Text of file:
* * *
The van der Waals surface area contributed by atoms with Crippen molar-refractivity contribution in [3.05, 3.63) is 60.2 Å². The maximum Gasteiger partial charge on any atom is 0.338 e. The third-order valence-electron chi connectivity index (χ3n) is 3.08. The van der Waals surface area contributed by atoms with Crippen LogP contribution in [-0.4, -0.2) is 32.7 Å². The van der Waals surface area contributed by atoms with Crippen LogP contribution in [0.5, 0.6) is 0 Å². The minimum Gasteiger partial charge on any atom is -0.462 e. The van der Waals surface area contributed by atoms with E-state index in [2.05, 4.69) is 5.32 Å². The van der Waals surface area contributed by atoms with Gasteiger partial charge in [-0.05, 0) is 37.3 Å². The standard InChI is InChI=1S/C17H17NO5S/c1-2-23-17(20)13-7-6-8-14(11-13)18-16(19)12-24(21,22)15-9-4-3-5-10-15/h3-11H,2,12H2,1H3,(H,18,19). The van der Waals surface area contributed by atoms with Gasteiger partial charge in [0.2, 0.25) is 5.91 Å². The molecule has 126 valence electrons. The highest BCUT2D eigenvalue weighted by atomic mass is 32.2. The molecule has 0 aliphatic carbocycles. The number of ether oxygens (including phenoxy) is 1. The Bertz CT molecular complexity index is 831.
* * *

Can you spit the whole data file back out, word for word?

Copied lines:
The van der Waals surface area contributed by atoms with Crippen molar-refractivity contribution in [3.05, 3.63) is 60.2 Å². The maximum Gasteiger partial charge on any atom is 0.338 e. The third-order valence-electron chi connectivity index (χ3n) is 3.08. The van der Waals surface area contributed by atoms with Crippen LogP contribution in [-0.4, -0.2) is 32.7 Å². The van der Waals surface area contributed by atoms with Crippen LogP contribution in [0.5, 0.6) is 0 Å². The minimum Gasteiger partial charge on any atom is -0.462 e. The van der Waals surface area contributed by atoms with E-state index in [2.05, 4.69) is 5.32 Å². The van der Waals surface area contributed by atoms with Gasteiger partial charge in [-0.05, 0) is 37.3 Å². The standard InChI is InChI=1S/C17H17NO5S/c1-2-23-17(20)13-7-6-8-14(11-13)18-16(19)12-24(21,22)15-9-4-3-5-10-15/h3-11H,2,12H2,1H3,(H,18,19). The van der Waals surface area contributed by atoms with Gasteiger partial charge in [0.2, 0.25) is 5.91 Å². The molecule has 126 valence electrons. The highest BCUT2D eigenvalue weighted by atomic mass is 32.2. The molecule has 0 aliphatic carbocycles. The number of ether oxygens (including phenoxy) is 1. The Bertz CT molecular complexity index is 831.